By M.H. Cavanaugh
Christian Action League
April 24, 2015
RALEIGH – A bill that would have provided for an expansion of grandparent’s visitation rights under existing law failed in a Judiciary Committee on Wednesday. The vote on HB 413 – Expand Grandparent Visitation Rights resulted in a tie of 6 – 6. Parliamentary procedure requires a majority vote for a motion to succeed.
The conference room in the Legislative Office Building was filled to nearly overflowing with grandparents eager to observe the proceedings. But the failure of the legislation resulted in a number of grandparents demonstrating fits of rage, shouting at Committee Chairs, and physically being removed by the Sargent-at-Arms.
The debate between lawmakers on the committee, however, was civil.
Rep. Sarah Stevens (R-Surry) expressed she was an attorney and family law was her area of expertise. Stevens noted the United States Supreme Court had already answered the question of grandparent visitatation rights in Troxel v. Granville. In that case, the High Court affirmed a Washington State Supreme Court ruling that declared the state’s third party visitation statute invalid. The Court found the Washington State law was too broad and infringed on the parental rights of autonomy in child rearing.
Stevens also referenced a 1994 North Carolina Supreme Court case, Peterson v. Rogers, which held, “Absent a finding that parents are unfit or have neglected the welfare of their children, the constitutionally protected paramount right of parents to custody, care and control of their children must prevail.” Stevens argued that there was nothing listed in HB 413 to give grandparents a right to sue for visitation that would be deemed “compelling” to give them standing in a court of law.
Stevens demonstrably contended the proposed legislation was clearly unconstitutional and members of the committee were bound by their oaths not to pass laws that violated both the state and federal constitutions.
Rep. Nathan Baskerville (D-Granville) acknowledged the bill was probably unconstitutional. “But this is not the first legislation that this body has passed that was unconstitutional,” he quipped.
Rep. Lee Zachary (R-Alexander) essentially argued the bill could be unconstitutional, but it was necessary to pass such legislation to keep such matters before the courts to determine if new rights might be granted by the courts.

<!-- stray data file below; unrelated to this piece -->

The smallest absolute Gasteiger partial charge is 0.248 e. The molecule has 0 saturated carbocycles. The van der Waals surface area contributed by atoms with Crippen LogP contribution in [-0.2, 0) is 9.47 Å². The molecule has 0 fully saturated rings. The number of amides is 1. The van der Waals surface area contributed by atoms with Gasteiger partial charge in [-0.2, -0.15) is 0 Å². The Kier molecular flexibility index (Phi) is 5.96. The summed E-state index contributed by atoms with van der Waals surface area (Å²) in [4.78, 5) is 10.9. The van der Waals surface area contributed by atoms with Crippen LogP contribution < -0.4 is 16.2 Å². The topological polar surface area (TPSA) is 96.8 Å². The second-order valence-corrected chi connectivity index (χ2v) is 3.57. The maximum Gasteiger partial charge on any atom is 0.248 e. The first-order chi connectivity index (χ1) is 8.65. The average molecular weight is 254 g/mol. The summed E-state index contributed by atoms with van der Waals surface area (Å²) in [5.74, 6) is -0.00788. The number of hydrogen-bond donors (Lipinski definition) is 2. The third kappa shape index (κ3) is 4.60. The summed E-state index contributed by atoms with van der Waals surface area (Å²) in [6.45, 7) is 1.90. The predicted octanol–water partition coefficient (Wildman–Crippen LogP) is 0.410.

Rep. Frank Iler (R-Brunswick), a primary sponsor of the bill, said the legislature doesn’t decide what is constitutional; instead such matters were the responsibility of the courts.
Iler also took issue with Stevens argument referencing the 1994 North Carolina Supreme Court case, saying grandparents visitation rights has nothing to do with “custody.” To which Stevens would later correctly reply that in legal terms “visitation” is a form of “custody.”
Rep. Michael Speciale (R-Beaufort) said HB 413 was trying to fix a problem government couldn’t fix. He sympathized with the plight of grandparents who were being unjustly kept from seeing their grandchildren; nonetheless, he said government should stay out of the matter.
The Committee also allowed for limited comments from the public. Two grandparents spoke in favor of the bill. Kathy Hartkoph of Hillsborough, a long-time opponent of an expansion of grandparent visitation rights said she had been addressing the issue at the North Carolina General Assembly for 18 years and it was time for lawmakers to put it to rest.
HB 413 was opposed by the North Carolina Family Policy Council, the North Carolina National Organization of Women (NOW), the North Carolina Council for Responsible Parenting, the North Carolina Parents and Grandparents for Better Family Solutions, and the Christian Action League of North Carolina.
Hartkoph also notes that at several of the many committee hearings on the issue over the years, a representative from the North Carolina Court System has spoken in opposition, citing the increased demands such legislation places on already overburdened courts.
“My heart was broken for so many of those grandparents in that committee room,” said Dr. Mark Creech, executive director of the Christian Action League. “The emotional pain they feel is unquestionably horrendous. The Legislature has heard again and again, year after year, from these grandparents. But lawmakers haven’t heard from a long line of broken-hearted parents with their tragic stories about the way they were trying to protect their child from problematic grandparents. Their stories would most definitely be told, if a bill like HB 413 ever passed. This bill sought to provide a cure that would really be worse than the disease. In an effort to provide a grandparent with a new right, it would have interfered with good parents’ God-given and unalienable right to determine the course and direction of their children. That’s just too much and it’s wrong.”